Exposure to ambient nitrogen-oxides in air pollution may increase acute bronchitis episodes in children from birth to 4½ years, according to a new study appearing in the journal Environment International.

The association between nitrogen oxides exposure and acute bronchitis was found to increase with age in the first 2 years. In other words, those between 1 and 2 years showed a stronger association compared to those below 1 year of age. A similar trend, however, was not observed in children between 2 and 4½ years of age.

“Acute bronchitis is relatively common in preschool children,” said Irva Hertz-Picciotto, professor and chief of the environmental and occupational health division at the UC Davis Department of Public Health Sciences and the study’s principal investigator. “We found an exposure of approximately 35 micrograms per cubic meter of nitrogen oxides increased incidence of acute bronchitis by about 30%.”

Nitrogen dioxide is known to be a deep lung irritant and is regulated by the US Environmental Protection Agency (EPA). The standard is no more than 188 micrograms per cubic meter for any 1-hour average and no more than 100 micrograms per cubic meter as an annual average.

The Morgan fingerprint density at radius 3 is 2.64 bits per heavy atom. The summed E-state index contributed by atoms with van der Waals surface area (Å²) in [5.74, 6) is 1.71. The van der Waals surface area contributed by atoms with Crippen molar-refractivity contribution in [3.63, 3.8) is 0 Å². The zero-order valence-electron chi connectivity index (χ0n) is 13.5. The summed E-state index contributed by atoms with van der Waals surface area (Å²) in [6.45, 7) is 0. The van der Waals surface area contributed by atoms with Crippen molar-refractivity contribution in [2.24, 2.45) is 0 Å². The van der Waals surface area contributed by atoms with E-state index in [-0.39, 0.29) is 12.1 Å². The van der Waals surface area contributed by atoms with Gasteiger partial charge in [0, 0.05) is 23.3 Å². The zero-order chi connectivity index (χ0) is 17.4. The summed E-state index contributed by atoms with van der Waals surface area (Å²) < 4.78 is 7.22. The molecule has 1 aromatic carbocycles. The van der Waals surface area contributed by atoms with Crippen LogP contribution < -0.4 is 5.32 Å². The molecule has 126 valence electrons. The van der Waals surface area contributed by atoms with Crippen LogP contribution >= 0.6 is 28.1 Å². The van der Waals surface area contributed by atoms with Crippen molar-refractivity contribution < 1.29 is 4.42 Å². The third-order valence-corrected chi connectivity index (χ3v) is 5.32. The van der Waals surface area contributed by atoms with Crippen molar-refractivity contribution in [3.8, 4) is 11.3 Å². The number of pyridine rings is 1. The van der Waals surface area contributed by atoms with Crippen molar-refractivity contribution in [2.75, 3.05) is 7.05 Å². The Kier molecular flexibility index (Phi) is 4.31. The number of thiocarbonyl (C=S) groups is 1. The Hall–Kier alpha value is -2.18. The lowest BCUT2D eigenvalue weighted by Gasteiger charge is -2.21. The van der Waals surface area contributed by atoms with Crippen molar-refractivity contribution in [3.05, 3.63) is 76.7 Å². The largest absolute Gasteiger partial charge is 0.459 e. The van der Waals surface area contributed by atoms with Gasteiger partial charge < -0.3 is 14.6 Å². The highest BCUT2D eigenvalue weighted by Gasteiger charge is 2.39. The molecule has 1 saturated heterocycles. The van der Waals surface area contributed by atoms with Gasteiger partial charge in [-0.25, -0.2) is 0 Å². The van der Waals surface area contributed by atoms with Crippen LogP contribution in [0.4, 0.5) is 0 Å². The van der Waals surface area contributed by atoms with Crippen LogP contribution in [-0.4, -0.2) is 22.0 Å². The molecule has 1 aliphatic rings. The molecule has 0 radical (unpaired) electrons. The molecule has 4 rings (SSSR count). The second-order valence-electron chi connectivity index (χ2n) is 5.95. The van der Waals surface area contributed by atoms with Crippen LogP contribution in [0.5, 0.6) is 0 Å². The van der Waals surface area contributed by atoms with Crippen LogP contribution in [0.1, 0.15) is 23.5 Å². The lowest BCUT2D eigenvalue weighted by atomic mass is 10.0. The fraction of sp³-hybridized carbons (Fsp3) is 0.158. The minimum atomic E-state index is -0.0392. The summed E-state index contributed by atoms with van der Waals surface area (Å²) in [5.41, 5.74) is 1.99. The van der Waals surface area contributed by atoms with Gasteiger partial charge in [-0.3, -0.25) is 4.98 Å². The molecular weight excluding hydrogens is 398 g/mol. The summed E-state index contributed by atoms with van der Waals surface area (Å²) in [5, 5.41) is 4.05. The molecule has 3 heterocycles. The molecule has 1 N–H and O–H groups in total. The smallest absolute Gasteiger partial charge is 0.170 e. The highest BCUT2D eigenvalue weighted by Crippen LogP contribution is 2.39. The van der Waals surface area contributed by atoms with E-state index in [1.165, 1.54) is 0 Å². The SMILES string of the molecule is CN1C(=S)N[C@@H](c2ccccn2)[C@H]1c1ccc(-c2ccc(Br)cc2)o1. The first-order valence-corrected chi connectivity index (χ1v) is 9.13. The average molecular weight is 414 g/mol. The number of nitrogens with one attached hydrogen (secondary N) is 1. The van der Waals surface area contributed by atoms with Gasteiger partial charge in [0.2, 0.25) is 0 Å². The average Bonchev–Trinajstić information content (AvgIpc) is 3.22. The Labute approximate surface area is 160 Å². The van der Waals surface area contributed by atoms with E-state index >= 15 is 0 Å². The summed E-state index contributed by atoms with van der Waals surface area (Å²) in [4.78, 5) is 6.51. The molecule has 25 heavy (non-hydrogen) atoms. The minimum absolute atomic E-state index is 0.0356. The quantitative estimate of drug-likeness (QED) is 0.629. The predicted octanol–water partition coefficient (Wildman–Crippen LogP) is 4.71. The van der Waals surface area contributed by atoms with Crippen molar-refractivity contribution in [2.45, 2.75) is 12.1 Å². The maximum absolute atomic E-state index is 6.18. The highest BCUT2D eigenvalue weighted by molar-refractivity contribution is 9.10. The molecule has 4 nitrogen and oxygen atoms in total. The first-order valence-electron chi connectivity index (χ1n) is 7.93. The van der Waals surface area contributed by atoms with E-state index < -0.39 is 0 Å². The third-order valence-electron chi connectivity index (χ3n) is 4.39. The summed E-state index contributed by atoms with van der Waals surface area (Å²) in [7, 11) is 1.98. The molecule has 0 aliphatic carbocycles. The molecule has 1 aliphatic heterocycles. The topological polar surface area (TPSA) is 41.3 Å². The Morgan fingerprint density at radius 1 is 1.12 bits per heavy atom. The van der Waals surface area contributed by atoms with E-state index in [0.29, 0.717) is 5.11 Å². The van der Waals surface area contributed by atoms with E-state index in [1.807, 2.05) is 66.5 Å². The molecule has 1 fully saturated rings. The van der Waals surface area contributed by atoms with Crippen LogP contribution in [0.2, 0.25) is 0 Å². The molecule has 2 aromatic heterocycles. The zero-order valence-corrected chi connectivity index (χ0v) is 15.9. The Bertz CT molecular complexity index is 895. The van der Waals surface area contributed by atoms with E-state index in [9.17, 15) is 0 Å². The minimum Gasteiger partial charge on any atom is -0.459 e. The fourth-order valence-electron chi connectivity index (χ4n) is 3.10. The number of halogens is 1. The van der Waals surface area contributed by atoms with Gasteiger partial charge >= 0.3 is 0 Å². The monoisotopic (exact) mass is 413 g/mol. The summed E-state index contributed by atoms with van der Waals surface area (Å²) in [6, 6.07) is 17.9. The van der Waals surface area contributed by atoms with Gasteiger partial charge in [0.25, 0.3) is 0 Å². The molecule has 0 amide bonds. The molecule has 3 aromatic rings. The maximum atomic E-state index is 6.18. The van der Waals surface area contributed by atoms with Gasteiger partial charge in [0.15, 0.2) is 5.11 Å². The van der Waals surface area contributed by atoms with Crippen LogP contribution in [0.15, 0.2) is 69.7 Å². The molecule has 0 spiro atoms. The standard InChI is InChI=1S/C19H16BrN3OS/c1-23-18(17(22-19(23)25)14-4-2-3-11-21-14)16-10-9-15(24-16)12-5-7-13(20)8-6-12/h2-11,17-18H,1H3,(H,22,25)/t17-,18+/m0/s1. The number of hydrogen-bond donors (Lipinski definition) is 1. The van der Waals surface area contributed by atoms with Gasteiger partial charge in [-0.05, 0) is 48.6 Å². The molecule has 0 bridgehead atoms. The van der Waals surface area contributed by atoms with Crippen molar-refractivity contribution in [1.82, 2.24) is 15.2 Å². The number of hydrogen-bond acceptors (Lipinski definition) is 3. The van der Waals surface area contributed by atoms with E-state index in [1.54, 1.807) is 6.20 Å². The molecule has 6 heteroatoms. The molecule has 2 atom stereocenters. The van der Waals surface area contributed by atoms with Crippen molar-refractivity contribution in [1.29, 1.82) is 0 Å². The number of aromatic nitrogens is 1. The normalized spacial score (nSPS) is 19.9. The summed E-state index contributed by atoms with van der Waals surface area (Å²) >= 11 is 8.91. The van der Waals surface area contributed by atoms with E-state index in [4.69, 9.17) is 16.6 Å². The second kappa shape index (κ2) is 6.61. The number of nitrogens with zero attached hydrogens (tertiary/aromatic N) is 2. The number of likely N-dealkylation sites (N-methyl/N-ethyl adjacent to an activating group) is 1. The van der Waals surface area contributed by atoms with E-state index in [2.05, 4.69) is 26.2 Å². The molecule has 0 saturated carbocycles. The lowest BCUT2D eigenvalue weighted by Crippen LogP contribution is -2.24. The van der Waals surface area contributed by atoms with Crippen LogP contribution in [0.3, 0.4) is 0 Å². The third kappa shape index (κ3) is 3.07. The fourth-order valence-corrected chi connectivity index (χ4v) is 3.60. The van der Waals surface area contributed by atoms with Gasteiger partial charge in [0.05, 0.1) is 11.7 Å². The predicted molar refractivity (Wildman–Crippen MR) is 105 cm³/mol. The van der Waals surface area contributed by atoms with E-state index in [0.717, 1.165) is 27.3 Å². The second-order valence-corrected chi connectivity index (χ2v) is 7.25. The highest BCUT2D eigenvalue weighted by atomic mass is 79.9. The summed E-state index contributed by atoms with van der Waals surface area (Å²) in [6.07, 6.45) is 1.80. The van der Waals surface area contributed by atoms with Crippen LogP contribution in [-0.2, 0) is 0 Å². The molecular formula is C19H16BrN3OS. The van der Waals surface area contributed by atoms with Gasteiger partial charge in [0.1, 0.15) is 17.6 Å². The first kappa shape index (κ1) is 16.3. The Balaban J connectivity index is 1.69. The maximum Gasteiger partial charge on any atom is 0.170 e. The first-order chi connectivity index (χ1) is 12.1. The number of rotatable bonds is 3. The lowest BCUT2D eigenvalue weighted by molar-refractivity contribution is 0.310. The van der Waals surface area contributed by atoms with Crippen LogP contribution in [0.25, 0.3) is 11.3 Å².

The study was conducted in two districts in the Czech Republic, Teplice and Prachatice, where ambient levels of nitrogen oxides were regularly monitored. The mixture of gases, consisting mainly of nitrogen dioxide and nitric oxide, are pollutants that result from burning fossil fuels in industrial installations such as power plants and automobiles.

For the study, the researchers looked at daily ambient nitrogen-oxide levels starting in May 1994 through June 2003. A total of 1,133 children were followed from birth up to 4½ years of age. The children’s respiratory health information was obtained from medical records. Additional information was collected using maternal questionnaires.

The researchers also examined what fuels were used in the children’s homes for heating and cooking—gas, electricity, or coal—and other potential exposures, such as second-hand cigarette smoke. The increased association found solely from air pollution persisted even after accounting for these other factors.

"Although our results are not directly comparable, because the current regulatory standards are for nitrogen dioxide, and we investigated a mix of nitrogen oxides, the standards are much higher than the levels associated with increased incidence of respiratory illnesses in this study. This means that levels considered safe actually may pose a risk of elevated rates of respiratory disease in young children," said Hertz-Picciotto.

Source: UC Davis School of Medicine